OK, you’ve made the decision. It feels great! You’re going to begin working with a Financial Advisor! But now, you have to find one. Where do start? What do you look for? How do you know that they’re trustworthy? What if you make a bad decision? Wow, it’s a lot of work. Maybe you’ll postpone this, and do it another time when you’re better prepared. Yeah, that makes sense, and it feels comfortable. Congratulations, you have just talked yourself out of it!
If this sounds familiar, that’s because it probably is. The selection of a Financial Advisor is an important one. But it’s not as grueling and difficult as many perceive it to be. In this author’s opinion, if you follow some basic, common sense rules, you should be able to easily make the decision and enjoy a very successful, educating experience.
FIND SOMEONE YOU LIKE
First and foremost (I almost hate to include this because it’s so obvious), you have to like the person. Find someone who you enjoy spending time with and talking to. Make it someone you could actually hang out with, someone who is genuinely appealing to you. Whatever criteria you use in this area of the selection process, now is the time to use it.
FIND A REFERRAL OR SOMEONE YOU KNOW
If you can, get a friend to refer you to someone they work with. This way, the Advisor is a known quantity and has an established track record with whatever attributes the person that made the referral feels they need to have in order to be worthy of referring out. Better yet, perhaps you actually know someone who you can work with. This makes the most sense for obvious reasons. Remember though that you will be establishing a business relationship in addition to whatever existing one you already have. Make sure this can be done.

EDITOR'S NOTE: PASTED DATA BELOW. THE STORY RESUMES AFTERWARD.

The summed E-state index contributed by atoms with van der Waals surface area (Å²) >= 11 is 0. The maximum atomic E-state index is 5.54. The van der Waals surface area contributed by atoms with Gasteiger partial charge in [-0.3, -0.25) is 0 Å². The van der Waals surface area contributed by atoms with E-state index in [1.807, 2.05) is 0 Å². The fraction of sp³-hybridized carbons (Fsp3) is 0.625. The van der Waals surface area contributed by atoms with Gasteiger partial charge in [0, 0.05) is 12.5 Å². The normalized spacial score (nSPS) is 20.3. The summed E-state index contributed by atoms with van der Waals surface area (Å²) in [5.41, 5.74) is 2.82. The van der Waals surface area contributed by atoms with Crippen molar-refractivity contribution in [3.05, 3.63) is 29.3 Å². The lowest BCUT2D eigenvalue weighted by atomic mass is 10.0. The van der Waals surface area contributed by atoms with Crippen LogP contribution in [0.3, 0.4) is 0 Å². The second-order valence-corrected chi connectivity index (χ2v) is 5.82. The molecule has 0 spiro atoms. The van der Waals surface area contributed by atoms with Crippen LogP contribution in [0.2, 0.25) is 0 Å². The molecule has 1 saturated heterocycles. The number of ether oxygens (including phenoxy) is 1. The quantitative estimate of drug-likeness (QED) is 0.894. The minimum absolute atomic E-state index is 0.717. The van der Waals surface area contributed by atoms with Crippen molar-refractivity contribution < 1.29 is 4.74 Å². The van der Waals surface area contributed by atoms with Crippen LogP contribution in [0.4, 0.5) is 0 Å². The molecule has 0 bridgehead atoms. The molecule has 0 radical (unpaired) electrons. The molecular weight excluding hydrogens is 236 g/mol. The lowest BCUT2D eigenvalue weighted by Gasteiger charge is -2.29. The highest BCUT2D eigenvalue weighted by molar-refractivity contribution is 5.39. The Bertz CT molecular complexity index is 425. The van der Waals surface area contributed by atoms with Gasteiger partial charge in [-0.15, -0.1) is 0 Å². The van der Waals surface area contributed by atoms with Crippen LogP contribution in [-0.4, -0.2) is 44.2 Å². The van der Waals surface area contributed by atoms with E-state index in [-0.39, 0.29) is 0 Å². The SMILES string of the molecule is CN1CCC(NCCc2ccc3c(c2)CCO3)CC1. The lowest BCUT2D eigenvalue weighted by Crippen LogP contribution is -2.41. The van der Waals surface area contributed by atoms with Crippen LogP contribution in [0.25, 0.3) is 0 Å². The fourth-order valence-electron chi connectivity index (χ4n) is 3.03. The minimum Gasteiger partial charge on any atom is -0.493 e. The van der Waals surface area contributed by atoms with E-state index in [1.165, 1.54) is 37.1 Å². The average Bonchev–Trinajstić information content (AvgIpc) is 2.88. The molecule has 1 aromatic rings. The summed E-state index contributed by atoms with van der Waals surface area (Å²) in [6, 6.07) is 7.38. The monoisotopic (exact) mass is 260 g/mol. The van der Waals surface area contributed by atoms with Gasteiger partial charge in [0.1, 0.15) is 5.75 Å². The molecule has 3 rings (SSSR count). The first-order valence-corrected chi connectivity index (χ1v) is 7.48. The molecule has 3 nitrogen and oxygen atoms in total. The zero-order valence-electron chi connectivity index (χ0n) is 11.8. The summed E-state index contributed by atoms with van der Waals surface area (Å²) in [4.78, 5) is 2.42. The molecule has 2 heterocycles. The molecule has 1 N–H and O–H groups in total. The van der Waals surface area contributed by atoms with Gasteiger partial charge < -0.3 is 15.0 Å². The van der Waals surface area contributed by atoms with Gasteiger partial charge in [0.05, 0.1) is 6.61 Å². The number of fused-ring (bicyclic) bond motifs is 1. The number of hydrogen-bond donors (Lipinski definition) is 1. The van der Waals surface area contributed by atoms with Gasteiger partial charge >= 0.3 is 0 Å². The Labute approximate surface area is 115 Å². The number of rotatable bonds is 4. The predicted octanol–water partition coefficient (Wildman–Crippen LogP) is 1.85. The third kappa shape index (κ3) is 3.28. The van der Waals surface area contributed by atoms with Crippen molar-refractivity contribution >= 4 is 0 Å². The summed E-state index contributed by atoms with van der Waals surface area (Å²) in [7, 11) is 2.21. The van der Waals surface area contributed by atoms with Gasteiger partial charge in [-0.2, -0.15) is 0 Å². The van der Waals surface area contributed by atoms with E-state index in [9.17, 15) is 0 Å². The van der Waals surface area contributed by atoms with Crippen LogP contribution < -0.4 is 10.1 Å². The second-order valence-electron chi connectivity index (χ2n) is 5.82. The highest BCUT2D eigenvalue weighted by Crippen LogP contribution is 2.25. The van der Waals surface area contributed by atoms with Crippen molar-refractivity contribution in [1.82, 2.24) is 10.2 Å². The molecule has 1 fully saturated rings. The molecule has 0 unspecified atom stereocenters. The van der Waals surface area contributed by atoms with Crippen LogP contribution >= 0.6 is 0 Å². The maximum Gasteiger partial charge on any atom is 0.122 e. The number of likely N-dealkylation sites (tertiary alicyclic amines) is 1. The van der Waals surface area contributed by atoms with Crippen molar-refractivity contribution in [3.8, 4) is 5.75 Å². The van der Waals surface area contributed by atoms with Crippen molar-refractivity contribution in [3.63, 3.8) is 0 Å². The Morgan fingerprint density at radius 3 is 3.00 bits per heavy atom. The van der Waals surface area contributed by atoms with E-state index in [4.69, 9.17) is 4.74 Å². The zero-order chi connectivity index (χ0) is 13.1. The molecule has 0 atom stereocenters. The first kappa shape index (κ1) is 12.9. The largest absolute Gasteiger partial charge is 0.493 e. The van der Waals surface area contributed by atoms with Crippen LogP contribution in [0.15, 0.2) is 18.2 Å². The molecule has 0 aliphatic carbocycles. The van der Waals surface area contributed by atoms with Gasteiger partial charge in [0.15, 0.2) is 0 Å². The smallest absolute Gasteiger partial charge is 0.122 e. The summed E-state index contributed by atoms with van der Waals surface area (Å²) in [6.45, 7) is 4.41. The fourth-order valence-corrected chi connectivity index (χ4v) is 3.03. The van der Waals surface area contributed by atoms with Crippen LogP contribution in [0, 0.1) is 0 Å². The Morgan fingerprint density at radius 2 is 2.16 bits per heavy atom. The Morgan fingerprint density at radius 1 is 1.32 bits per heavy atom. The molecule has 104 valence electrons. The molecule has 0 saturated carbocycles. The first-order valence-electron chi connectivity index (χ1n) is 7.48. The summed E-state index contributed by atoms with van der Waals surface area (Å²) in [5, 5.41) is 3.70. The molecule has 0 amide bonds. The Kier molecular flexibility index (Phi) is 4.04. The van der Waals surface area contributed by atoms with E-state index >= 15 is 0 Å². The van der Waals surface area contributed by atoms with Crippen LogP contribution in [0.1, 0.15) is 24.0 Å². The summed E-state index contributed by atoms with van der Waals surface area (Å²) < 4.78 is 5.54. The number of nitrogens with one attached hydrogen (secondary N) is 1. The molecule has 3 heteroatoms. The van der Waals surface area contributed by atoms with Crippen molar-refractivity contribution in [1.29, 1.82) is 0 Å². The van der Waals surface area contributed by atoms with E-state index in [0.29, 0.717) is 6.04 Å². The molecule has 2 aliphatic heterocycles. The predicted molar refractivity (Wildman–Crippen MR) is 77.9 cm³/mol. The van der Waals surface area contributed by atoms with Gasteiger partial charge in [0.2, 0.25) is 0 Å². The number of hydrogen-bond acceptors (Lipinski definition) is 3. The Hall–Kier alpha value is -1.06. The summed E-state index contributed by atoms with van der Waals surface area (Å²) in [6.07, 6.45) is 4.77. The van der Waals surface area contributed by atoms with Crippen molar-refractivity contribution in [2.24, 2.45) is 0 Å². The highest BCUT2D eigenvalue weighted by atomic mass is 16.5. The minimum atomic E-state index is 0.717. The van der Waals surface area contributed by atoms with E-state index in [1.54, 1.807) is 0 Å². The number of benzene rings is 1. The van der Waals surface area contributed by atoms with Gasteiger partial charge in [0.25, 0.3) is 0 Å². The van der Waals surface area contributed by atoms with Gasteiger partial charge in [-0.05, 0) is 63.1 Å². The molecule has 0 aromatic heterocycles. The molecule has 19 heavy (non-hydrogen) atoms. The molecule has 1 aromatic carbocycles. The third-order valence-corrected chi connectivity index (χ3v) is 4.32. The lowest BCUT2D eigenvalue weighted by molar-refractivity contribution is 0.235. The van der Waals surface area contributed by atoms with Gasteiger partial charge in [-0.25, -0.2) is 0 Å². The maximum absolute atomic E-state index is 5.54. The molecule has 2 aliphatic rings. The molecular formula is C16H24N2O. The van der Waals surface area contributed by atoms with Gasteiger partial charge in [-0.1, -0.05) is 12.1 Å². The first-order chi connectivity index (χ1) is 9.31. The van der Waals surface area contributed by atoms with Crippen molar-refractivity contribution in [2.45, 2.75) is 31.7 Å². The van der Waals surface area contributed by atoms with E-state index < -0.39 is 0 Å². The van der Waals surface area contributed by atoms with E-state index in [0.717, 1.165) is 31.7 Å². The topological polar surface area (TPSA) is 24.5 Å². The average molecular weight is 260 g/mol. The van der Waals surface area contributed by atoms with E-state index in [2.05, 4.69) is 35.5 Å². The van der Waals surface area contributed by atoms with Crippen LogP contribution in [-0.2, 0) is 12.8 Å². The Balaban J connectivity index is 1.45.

FIND SOMEONE WITH TEN YEARS OR MORE EXPERIENCE
You need to find someone who has survived the high attrition rate associated with this industry. There are many reasons why they leave, but the important thing for you is to find one that hasn’t. Many Advisors you meet today will not be in the business two or three years from now. An Advisor with at least ten years experience has also most likely weathered a good and bad market. Let’s say you found a new Advisor back in the late 1990’s that had only a couple of years under their belt. They would have only seen bull markets, and have the feeling of invincibility when it comes to investing your money. And believe me, after the year 2000, and just after September 11, 2001, your new Advisor wouldn’t have the slightest idea of what just happened and how to handle all the panicked phone calls. And chances are, with only bull market experience, your Advisor you would have had you overly aggressive in your investing and as a result you would have suffered a serious loss. Besides, with 10 …